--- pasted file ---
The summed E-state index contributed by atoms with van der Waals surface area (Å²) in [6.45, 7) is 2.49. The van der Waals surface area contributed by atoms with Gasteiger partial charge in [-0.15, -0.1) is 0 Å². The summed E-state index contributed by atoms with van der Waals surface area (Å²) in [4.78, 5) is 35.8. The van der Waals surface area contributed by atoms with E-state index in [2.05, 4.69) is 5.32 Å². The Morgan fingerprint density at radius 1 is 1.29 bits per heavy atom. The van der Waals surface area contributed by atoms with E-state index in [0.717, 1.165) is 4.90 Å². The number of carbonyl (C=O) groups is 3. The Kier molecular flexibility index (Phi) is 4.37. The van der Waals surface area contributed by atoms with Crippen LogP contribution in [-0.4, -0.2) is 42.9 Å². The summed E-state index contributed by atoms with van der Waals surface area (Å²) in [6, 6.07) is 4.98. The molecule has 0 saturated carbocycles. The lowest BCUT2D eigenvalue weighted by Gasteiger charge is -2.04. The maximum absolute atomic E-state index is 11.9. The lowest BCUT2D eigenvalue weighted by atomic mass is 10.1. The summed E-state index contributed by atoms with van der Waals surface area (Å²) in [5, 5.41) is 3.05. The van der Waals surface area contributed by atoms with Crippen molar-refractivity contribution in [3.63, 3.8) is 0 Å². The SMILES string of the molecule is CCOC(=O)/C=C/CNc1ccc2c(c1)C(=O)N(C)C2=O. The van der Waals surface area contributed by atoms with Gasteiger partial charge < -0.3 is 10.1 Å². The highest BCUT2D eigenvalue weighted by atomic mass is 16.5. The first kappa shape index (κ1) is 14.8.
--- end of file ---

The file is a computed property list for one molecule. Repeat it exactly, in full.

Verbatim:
The summed E-state index contributed by atoms with van der Waals surface area (Å²) in [6.45, 7) is 2.49. The van der Waals surface area contributed by atoms with Gasteiger partial charge in [-0.15, -0.1) is 0 Å². The summed E-state index contributed by atoms with van der Waals surface area (Å²) in [4.78, 5) is 35.8. The van der Waals surface area contributed by atoms with E-state index in [2.05, 4.69) is 5.32 Å². The Morgan fingerprint density at radius 1 is 1.29 bits per heavy atom. The van der Waals surface area contributed by atoms with E-state index in [0.717, 1.165) is 4.90 Å². The number of carbonyl (C=O) groups is 3. The Kier molecular flexibility index (Phi) is 4.37. The van der Waals surface area contributed by atoms with Crippen LogP contribution in [-0.4, -0.2) is 42.9 Å². The summed E-state index contributed by atoms with van der Waals surface area (Å²) in [6, 6.07) is 4.98. The molecule has 0 saturated carbocycles. The lowest BCUT2D eigenvalue weighted by Gasteiger charge is -2.04. The maximum absolute atomic E-state index is 11.9. The lowest BCUT2D eigenvalue weighted by atomic mass is 10.1. The summed E-state index contributed by atoms with van der Waals surface area (Å²) in [5, 5.41) is 3.05. The van der Waals surface area contributed by atoms with Crippen molar-refractivity contribution in [3.63, 3.8) is 0 Å². The SMILES string of the molecule is CCOC(=O)/C=C/CNc1ccc2c(c1)C(=O)N(C)C2=O. The van der Waals surface area contributed by atoms with Gasteiger partial charge < -0.3 is 10.1 Å². The highest BCUT2D eigenvalue weighted by atomic mass is 16.5. The first kappa shape index (κ1) is 14.8.